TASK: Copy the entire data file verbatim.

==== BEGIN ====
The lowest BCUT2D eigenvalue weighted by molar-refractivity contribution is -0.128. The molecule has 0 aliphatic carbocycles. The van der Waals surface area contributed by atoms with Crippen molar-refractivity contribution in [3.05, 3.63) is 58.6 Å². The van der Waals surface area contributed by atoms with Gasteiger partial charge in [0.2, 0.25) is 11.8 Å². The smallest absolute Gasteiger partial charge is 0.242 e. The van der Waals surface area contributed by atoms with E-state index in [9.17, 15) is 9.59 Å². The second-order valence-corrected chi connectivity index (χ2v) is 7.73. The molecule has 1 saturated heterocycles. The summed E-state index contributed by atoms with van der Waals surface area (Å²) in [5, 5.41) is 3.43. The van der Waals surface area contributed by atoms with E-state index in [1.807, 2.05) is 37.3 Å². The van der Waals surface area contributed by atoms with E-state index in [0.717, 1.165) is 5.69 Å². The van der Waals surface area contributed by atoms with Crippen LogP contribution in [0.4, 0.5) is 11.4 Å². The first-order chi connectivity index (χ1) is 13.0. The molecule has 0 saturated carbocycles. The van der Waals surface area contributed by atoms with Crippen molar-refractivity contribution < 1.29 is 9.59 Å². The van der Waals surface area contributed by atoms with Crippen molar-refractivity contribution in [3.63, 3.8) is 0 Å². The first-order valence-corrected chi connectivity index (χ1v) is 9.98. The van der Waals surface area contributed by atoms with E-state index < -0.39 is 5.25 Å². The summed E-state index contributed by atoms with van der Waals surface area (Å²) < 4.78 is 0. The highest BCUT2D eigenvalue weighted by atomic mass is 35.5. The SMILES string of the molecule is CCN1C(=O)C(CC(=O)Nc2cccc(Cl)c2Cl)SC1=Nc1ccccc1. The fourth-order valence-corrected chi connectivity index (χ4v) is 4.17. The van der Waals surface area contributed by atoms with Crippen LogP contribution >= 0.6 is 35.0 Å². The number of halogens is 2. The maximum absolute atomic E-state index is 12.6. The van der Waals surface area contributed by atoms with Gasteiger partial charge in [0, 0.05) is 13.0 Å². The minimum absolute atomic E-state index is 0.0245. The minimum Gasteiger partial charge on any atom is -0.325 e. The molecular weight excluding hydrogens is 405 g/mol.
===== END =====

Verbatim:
The lowest BCUT2D eigenvalue weighted by molar-refractivity contribution is -0.128. The molecule has 0 aliphatic carbocycles. The van der Waals surface area contributed by atoms with Crippen molar-refractivity contribution in [3.05, 3.63) is 58.6 Å². The van der Waals surface area contributed by atoms with Gasteiger partial charge in [0.2, 0.25) is 11.8 Å². The smallest absolute Gasteiger partial charge is 0.242 e. The van der Waals surface area contributed by atoms with E-state index in [9.17, 15) is 9.59 Å². The second-order valence-corrected chi connectivity index (χ2v) is 7.73. The molecule has 1 saturated heterocycles. The summed E-state index contributed by atoms with van der Waals surface area (Å²) in [5, 5.41) is 3.43. The van der Waals surface area contributed by atoms with E-state index in [1.807, 2.05) is 37.3 Å². The van der Waals surface area contributed by atoms with E-state index in [0.717, 1.165) is 5.69 Å². The van der Waals surface area contributed by atoms with Crippen LogP contribution in [0.4, 0.5) is 11.4 Å². The first-order chi connectivity index (χ1) is 13.0. The molecule has 0 saturated carbocycles. The van der Waals surface area contributed by atoms with Crippen molar-refractivity contribution < 1.29 is 9.59 Å². The van der Waals surface area contributed by atoms with Crippen molar-refractivity contribution in [3.63, 3.8) is 0 Å². The first-order valence-corrected chi connectivity index (χ1v) is 9.98. The van der Waals surface area contributed by atoms with E-state index < -0.39 is 5.25 Å². The summed E-state index contributed by atoms with van der Waals surface area (Å²) < 4.78 is 0. The highest BCUT2D eigenvalue weighted by atomic mass is 35.5. The SMILES string of the molecule is CCN1C(=O)C(CC(=O)Nc2cccc(Cl)c2Cl)SC1=Nc1ccccc1. The fourth-order valence-corrected chi connectivity index (χ4v) is 4.17. The van der Waals surface area contributed by atoms with Crippen LogP contribution >= 0.6 is 35.0 Å². The number of halogens is 2. The maximum absolute atomic E-state index is 12.6. The van der Waals surface area contributed by atoms with Gasteiger partial charge in [0, 0.05) is 13.0 Å². The minimum absolute atomic E-state index is 0.0245. The minimum Gasteiger partial charge on any atom is -0.325 e. The molecular weight excluding hydrogens is 405 g/mol.